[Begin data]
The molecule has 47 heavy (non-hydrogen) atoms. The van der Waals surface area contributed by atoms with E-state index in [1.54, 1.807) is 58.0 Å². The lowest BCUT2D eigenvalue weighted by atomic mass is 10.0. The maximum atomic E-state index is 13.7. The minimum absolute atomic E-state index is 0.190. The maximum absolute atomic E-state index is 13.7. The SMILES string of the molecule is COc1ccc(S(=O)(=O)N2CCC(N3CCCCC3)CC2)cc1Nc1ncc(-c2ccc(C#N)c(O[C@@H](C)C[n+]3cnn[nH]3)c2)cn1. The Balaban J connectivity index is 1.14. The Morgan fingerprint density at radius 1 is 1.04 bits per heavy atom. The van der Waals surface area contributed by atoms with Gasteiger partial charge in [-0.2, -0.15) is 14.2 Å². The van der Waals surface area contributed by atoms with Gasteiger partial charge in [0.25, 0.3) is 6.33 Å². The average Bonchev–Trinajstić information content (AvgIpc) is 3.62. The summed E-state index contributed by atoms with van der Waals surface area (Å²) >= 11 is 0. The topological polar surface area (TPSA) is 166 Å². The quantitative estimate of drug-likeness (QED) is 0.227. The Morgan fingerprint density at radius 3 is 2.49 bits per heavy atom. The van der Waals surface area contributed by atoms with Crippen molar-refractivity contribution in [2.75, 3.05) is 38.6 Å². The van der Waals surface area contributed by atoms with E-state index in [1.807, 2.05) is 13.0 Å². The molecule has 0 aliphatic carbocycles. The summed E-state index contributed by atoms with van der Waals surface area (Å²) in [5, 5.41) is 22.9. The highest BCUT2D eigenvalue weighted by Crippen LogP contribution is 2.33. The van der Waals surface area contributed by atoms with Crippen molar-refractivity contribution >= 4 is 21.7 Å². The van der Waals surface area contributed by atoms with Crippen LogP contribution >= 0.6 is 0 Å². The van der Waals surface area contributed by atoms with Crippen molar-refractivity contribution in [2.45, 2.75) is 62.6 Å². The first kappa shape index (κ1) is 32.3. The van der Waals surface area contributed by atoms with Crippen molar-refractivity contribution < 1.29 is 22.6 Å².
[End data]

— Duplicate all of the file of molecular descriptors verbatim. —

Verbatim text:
The molecule has 47 heavy (non-hydrogen) atoms. The van der Waals surface area contributed by atoms with E-state index in [1.54, 1.807) is 58.0 Å². The lowest BCUT2D eigenvalue weighted by atomic mass is 10.0. The maximum atomic E-state index is 13.7. The minimum absolute atomic E-state index is 0.190. The maximum absolute atomic E-state index is 13.7. The SMILES string of the molecule is COc1ccc(S(=O)(=O)N2CCC(N3CCCCC3)CC2)cc1Nc1ncc(-c2ccc(C#N)c(O[C@@H](C)C[n+]3cnn[nH]3)c2)cn1. The Balaban J connectivity index is 1.14. The Morgan fingerprint density at radius 1 is 1.04 bits per heavy atom. The van der Waals surface area contributed by atoms with Gasteiger partial charge in [-0.2, -0.15) is 14.2 Å². The van der Waals surface area contributed by atoms with Gasteiger partial charge in [0.25, 0.3) is 6.33 Å². The average Bonchev–Trinajstić information content (AvgIpc) is 3.62. The summed E-state index contributed by atoms with van der Waals surface area (Å²) >= 11 is 0. The topological polar surface area (TPSA) is 166 Å². The quantitative estimate of drug-likeness (QED) is 0.227. The Morgan fingerprint density at radius 3 is 2.49 bits per heavy atom. The van der Waals surface area contributed by atoms with Crippen molar-refractivity contribution in [2.75, 3.05) is 38.6 Å². The van der Waals surface area contributed by atoms with E-state index in [1.807, 2.05) is 13.0 Å². The molecule has 0 aliphatic carbocycles. The summed E-state index contributed by atoms with van der Waals surface area (Å²) in [5, 5.41) is 22.9. The highest BCUT2D eigenvalue weighted by Crippen LogP contribution is 2.33. The van der Waals surface area contributed by atoms with Crippen molar-refractivity contribution >= 4 is 21.7 Å². The van der Waals surface area contributed by atoms with Crippen LogP contribution >= 0.6 is 0 Å². The van der Waals surface area contributed by atoms with Crippen molar-refractivity contribution in [2.45, 2.75) is 62.6 Å². The first kappa shape index (κ1) is 32.3. The van der Waals surface area contributed by atoms with Crippen molar-refractivity contribution < 1.29 is 22.6 Å².